How to Camera Pan: Taking Pictures of Moving Subjects


I photograph action sports and one of my favourite ways to show off the skills of an athlete is to capture motion by trying a camera pan.

Camera panning can be frustrating at times because it takes a lot of practice to get your subject in focus. With the correct camera settings and procedure, I guarantee you can consistently produce sharp panning shots to wow your viewers.

Springbank Park London Ontario Cup Cycling Road Race Photo How to Camera Pan Sports & Action Photography with photographer Julie Whelan

How to Camera Pan

To make a successful panning shot, you first have to consider how fast your subject is moving. Most of the time, I’m shooting an athlete on foot or on a bicycle, so I use a slow shutter speed like 1/50 of a second and go slower from there if I need to.

If you’re photographing a moving vehicle that moves much faster than a human, you’re going to want to start with a faster shutter speed like 1/250 of a second and adjust from there.

Port Stanley Ontario Reach the Beach Road Race Photo How to Camera Pan Sports & Action Photography with photographer Julie Whelan

Next, you’re going to want to stand parallel to the path of the athlete and tuck your elbows in close to your body to avoid camera shake. If you’re using a long lens like the 70-200mm or 120-300mm lens, try attaching a monopod to make sure you stay steady. You can even kneel down to make yourself even steadier.

Milton Ontario Velodrome Cycle Canada Camera Pan Photo How to Camera Pan Sports & Action Photography with photographer Julie Whelan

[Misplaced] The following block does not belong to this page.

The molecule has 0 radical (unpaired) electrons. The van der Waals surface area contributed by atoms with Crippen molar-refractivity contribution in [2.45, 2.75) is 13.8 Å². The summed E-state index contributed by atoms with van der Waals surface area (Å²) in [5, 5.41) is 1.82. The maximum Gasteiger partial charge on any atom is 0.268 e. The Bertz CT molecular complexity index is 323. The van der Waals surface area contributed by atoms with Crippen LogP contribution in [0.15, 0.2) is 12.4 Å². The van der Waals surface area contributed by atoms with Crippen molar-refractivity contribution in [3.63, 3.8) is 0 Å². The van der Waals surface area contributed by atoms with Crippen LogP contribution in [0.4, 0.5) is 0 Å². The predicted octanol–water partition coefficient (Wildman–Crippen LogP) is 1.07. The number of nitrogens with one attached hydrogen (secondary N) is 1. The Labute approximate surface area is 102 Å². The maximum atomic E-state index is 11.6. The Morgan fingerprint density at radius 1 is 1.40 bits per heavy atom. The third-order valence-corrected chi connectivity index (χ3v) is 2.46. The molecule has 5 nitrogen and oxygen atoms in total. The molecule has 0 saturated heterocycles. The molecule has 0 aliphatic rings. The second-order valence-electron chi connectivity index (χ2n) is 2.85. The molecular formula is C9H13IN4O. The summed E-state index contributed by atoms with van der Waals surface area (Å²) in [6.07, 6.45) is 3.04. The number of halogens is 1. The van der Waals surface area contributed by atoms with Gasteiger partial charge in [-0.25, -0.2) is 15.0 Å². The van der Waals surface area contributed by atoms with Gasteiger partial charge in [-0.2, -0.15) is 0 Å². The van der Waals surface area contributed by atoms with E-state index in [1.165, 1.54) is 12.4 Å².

With the back-button focus on your camera, pre-focus on the athlete’s face because that absolutely must be in focus. As the athlete approaches, track them smoothly and continually refocus on the athlete’s face.

Springbank Park London Ontario Cyclist Camera Pan Photo How to Camera Pan Sports & Action Photography with photographer Julie Whelan

Release the shutter while panning with the athlete and continue the motion after you release the shutter to make sure it’s smooth.

The important thing to remember when trying to master a camera pan is to be patient. It takes practice, persistence, and a lot of time to achieve consistently sharp pan images, but once you learn the skill, it’s a fun type of image to include in a photo story or a package for your client.

Speed Skating London Ontario Camera Pan Photo How to Camera Pan Sports & Action Photography with photographer Julie Whelan

Any Questions?

If you have any questions or found this post helpful, please like and comment below, and share with your friends.

More How-To’s

For more How-To’s about photographing action sports, read more of our How-To Blog Posts here.

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My Gear

Camera: http://amzn.to/2hf7L4i
Back Up Camera: http://amzn.to/2i2dlrj
Canon Lens: http://amzn.to/2hrzmD9
Sigma Sport Lens: http://amzn.to/2zwmm5M
Kit Lens: http://amzn.to/2zwDsjW
Tripod & Head: http://amzn.to/2yrzplF
Monopod: http://amzn.to/2yqnpR4


About Julie Whelan

Julie Whelan, professional photographer of over fifteen years, has had the opportunity to shoot all over the globe–from capturing portraits in Vanuatu to shooting off rooftops in Maui to photographing products in Calgary. She now finds herself in Ontario photographing outdoor adventures and the active lifestyles of athletic individuals and athletes in competition & training. Julie has also worked with professional athletes such as Don Cherry, Darryl Sittler, and Roberto Alomar. When not behind the lens, Julie likes to unwind with a good book or spending time in the garden.

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